If you're an independent contractor, you may have noticed you received a new Internal Revenue Service (IRS) form for the 2020 tax year, Form 1099-NEC, Nonemployee Compensation. Previously, you would have received this same information on Form 1099-MISC, Miscellaneous Income. If you're a small business owner or independent contractor, what does this new IRS form mean for you?
How to use form 1099-NEC
The IRS relies on informational returns from businesses and other payors to verify information reported by taxpayers on their tax returns. If you own a small business, you should file a Form 1099-NEC if you pay a vendor more than $600 in the tax year.
For the payor
To get the necessary information you need to complete Form 1099-NEC, you should request all vendors fill out a Form W-9, Request for Taxpayer Identification Number and Certification, when you begin a new business relationship. While you don't need to submit Form W-9 to the IRS, you use information from it, such as the vendor's name, address, and taxpayer ID number, to complete the 1099-NEC at tax time.
The due date for Form 1099-NEC is January 31. If January 31 falls on a weekend, the due date moves to the following business day. If a business fails to file Form 1099-NEC by the deadline, the IRS applies a penalty. The penalties range as follows:
- $50 for late forms filed no later than 30 days after the deadline
- $110 for late forms filed after 30 days but prior to August 1
- $280 for forms filed after August 1 or not filed at all
For the payee
If you're an independent contractor, you should receive a 1099-NEC from any job that paid you more than $600. You need to enter your nonemployee compensation on Schedule C, Profit or Loss From Business, exactly as it appears on the 1099-NEC. The IRS will compare what you enter on your tax return to the information it received directly from the payor.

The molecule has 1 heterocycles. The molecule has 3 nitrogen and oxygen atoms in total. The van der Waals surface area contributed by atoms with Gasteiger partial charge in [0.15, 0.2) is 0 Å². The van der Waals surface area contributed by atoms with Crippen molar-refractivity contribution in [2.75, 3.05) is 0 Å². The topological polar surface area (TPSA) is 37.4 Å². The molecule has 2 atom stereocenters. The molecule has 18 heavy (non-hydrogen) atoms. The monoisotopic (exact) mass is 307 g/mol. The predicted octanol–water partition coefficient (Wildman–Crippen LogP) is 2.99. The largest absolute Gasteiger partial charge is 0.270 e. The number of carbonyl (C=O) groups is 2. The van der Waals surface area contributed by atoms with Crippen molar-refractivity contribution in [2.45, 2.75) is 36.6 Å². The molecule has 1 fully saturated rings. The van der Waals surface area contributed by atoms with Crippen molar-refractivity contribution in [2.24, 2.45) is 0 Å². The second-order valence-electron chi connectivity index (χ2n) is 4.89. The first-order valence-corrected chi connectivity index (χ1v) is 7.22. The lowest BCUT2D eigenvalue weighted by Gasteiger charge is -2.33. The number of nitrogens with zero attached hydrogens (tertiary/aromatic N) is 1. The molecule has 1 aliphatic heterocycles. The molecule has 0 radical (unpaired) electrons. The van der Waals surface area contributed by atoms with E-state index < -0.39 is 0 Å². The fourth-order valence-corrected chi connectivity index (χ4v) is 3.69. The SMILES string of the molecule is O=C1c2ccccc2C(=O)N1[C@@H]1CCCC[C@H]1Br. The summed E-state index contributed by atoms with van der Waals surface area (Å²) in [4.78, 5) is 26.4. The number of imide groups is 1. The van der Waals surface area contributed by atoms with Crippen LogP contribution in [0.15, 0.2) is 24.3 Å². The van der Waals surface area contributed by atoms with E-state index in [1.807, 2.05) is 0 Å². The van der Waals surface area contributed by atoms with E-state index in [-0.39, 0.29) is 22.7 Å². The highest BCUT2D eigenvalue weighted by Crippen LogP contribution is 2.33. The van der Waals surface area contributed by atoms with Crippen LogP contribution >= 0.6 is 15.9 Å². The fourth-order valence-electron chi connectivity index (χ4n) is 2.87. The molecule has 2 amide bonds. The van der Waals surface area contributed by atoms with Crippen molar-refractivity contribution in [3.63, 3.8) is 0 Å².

1099 NEC vs. 1099 MISC: Why the change?
The IRS claims the new Form 1099-NEC helps to detect tax refund fraud by simplifying the income verification process. As mentioned above, when a taxpayer reports income on his or her tax return, the IRS compares that amount to the informational form it received from the payor. To understand this process, it's important to understand the history around various tax filing and tax reporting deadlines.
In the past, the IRS became aware of a fraud scheme in which taxpayers were reporting minimal nonemployee compensation and large tax withholdings. This resulted in large refunds, due mainly to the Earned Income Tax Credit (EITC). These taxpayers filed their returns early in the tax season, prior to the filing deadline for the Form 1099-MISC—February 28 by mail or March 31 if filed electronically. The IRS did not have the informational return from the payors to verify the income.
As a stopgap measure, the IRS delayed issuing refunds that were due to the EITC until after February 15. At the same time, the IRS moved up the filing deadline for the nonemployee compensation portion of the 1099-MISC to January 31, the same deadline as Form W-2, Wage and Tax Statement, for employee compensation.
This caused another issue: two filing deadlines on the same form. All other miscellaneous payments reported on the Form 1099-MISC continued to have a later filing deadline. This, rightfully, confused many taxpayers. Therefore, in order to remedy the dual-filing deadline issue and simplify the income verification process, the IRS brought back the previously retired Form 1099-NEC.
Modifications to 1099-NEC and 1099-MISC
The new 1099-NEC is a revision of an older form by the same name. Prior to its revision, it had not been used since 1982. For the 1983 to 2019 tax years, businesses reported nonemployee compensation in box 7 of the 1099-MISC.
In tax year 2020, the IRS rearranged multiple boxes on the 1099-MISC after it removed nonemployee compensation from the form. Box 7 now includes a checkbox for "Payer made direct sales of $5,000 or more of consumer products to a buyer (recipient) for resale."
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